I Chose Service – Abigail Cerezo, Bon Secours Volunteer Ministry

When you are preparing to graduate, you have lots of options. This series highlights people who chose service, and how the volunteer experience has made an impact on their lives.

Name:Abigail Cerezo

Location: Baltimore, MD
Hometown:Barrington, RI
College: Stonehill College, 2016, Biochemistry with a concentration in the pre-med track
How did you first learn about post-graduate service? I’ve always known about the Peace Corps and AmeriCorps through people I grew up with, but I was really introduced to more opportunities in post-grad service when I went to Stonehill. I was very active in my campus ministry’s service immersion program (HOPE) for 3 years. Before students could leave on their trips we had months of education, conversation, and reflection about what Christian service is. During that time we always had one seminar about the “O” in HOPE, organizing for justice. In that space our campus minister had alumni come and talk to us about post-grad service and how we could organize for justice after our HOPE trip came to an end.
What other options were available to you, and why did you decide on Bon Secours?I only applied to one post-grad service organization, Bon Secours Volunteer Ministry.
Tell us about your service experience. I was placed as a patient liaison within the acute in-patient unit of Bon Secours Baltimore Hospital in West Baltimore. I practice a ministry of presence with my patients. I did not realize how difficult this would be. Hearing my patients’ stories of their struggles and pains pulls at my heartstrings every day. Despite the challenge of simply being a witness to their suffering, I feel God’s presence strongly when I create and nurture these relationships. My patients have taught me so many lessons about life, faith, and hope, and they make me want to come back to work every day.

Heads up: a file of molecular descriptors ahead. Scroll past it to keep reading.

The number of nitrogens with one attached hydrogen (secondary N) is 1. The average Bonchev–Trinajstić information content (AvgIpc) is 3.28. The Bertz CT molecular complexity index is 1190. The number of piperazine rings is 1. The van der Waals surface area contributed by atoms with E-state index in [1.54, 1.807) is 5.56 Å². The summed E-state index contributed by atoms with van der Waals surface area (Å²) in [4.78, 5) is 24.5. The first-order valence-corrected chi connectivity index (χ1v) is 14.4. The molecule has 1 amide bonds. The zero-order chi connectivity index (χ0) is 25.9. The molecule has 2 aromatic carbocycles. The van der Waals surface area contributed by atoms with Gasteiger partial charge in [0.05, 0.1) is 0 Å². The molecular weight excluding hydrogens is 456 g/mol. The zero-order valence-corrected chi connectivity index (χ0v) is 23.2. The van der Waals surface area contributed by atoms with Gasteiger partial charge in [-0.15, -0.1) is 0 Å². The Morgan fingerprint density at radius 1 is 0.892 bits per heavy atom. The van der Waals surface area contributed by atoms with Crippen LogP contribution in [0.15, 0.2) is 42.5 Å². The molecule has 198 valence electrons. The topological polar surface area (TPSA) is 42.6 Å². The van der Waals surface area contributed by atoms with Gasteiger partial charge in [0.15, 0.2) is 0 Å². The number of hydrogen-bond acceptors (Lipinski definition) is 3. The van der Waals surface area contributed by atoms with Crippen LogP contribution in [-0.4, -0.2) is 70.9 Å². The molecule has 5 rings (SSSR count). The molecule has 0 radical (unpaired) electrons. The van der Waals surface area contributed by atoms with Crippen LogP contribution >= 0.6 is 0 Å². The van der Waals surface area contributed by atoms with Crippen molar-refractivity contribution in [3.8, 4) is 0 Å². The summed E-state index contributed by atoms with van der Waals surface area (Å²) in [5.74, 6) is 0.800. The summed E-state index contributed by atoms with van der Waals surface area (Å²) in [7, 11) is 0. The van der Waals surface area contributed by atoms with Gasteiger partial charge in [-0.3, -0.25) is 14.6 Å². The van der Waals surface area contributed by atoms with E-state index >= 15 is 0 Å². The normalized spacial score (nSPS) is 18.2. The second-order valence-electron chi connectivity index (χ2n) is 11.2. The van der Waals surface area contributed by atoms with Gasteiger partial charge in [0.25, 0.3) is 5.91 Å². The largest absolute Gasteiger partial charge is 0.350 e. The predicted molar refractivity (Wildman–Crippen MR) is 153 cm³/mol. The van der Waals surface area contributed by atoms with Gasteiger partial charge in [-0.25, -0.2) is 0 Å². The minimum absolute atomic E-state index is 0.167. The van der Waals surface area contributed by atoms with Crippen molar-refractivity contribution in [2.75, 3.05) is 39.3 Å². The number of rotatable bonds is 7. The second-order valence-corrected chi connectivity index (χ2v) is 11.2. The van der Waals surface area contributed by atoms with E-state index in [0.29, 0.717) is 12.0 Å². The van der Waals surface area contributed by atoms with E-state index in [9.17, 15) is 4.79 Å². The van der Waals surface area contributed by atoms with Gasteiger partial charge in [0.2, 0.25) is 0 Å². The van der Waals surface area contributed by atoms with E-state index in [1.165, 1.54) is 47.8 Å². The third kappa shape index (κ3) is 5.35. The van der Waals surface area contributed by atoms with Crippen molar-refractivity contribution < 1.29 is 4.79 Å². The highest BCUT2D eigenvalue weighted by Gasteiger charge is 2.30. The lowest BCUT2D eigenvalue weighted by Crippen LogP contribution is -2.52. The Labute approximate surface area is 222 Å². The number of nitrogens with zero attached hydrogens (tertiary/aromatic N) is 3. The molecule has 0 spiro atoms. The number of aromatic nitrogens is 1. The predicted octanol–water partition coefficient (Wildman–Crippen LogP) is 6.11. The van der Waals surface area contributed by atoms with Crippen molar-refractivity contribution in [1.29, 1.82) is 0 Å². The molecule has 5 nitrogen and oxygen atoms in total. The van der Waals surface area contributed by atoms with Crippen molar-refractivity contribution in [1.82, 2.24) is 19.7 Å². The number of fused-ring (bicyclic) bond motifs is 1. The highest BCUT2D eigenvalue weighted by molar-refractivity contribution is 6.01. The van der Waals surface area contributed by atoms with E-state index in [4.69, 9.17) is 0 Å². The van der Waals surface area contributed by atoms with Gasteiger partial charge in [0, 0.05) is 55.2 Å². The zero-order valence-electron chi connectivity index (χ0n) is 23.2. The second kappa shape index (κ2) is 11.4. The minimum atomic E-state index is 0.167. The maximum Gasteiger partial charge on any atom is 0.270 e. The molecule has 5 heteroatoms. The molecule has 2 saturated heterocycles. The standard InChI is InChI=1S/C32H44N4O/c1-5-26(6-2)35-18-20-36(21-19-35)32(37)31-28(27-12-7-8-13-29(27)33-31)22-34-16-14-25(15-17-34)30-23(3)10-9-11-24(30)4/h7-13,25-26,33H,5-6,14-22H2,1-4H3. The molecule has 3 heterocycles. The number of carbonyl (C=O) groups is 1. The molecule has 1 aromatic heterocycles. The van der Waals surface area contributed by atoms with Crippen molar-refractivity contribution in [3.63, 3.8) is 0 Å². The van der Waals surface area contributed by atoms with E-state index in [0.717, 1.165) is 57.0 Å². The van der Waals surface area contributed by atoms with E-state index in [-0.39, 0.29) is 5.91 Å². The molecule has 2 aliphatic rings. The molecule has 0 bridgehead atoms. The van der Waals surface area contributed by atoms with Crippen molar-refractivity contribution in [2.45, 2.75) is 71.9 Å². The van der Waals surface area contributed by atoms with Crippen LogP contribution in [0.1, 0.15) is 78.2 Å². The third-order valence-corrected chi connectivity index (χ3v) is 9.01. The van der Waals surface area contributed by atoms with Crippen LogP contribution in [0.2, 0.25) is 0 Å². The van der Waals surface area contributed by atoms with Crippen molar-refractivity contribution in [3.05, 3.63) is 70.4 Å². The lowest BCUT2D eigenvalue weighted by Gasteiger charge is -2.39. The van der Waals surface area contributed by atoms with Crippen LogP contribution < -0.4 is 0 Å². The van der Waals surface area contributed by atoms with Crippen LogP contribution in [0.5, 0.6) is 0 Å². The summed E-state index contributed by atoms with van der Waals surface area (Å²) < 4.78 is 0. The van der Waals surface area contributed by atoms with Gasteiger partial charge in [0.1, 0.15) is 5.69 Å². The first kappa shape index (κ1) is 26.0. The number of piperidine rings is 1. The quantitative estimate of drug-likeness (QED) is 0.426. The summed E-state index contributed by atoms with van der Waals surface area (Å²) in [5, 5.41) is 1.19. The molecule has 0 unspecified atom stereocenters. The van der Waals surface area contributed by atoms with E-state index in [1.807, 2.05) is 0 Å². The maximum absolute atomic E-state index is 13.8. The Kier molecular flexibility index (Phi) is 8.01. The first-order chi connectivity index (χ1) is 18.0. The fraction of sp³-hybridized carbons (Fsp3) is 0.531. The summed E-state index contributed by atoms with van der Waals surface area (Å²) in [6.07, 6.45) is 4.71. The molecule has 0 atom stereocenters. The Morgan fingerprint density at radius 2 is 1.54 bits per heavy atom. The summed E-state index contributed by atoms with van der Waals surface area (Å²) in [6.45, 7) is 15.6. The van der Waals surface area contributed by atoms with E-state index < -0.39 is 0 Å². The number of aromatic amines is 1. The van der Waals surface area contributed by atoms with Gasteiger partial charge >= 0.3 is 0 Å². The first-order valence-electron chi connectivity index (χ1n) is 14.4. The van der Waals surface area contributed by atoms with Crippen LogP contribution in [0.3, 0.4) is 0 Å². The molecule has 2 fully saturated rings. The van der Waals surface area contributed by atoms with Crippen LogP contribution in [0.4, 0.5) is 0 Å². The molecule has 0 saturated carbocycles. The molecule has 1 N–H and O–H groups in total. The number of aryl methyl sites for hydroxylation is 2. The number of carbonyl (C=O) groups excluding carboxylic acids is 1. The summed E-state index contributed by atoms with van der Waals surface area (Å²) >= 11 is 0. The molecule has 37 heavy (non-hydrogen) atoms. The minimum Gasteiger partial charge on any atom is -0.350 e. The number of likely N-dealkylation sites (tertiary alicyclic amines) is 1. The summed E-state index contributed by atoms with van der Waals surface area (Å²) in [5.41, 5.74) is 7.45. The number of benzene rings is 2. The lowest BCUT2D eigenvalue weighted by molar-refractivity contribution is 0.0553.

Community life has been one of the most difficult parts of my year of service. Putting six people with different upbringings, cultures, and personalities sounds like a recipe for disaster. But in my experience, all the struggles are worth the laughs, smiles, and growth the community shares throughout the year. My community helps me through my difficulties at my service site, my fears for the future, and any other obstacle that may come my way. They have become my Baltimore family and I am extremely grateful for them.
What benefits have you gained from this experience that you might not have received otherwise? I believe that I have grown in my listening and interpersonal skills. The main part of my job involves meeting and interacting with new people, and to listen to my patients with compassion and understanding. Sometimes it can be difficult, but I have developed a lot of patience and understanding from difficult circumstances.
What advice do you have for someone considering post-graduate service? I think people considering post-graduate service should take the discernment process slowly and seriously. Doing a year of service has been the most difficult feat in my life thus far, but with that, I have grown volumes in the time I have been in Baltimore. You need to be okay with constantly stepping out of your comfort zone, breaking down your walls to become vulnerable with others, and allowing yourself to receive. It has been a challenging journey, but if you’re open to the experience, you won’t regret it.

To learn more about post-grad service opportunities, check out our RESPONSE directory, listing thousands of opportunities across the United States and abroad.

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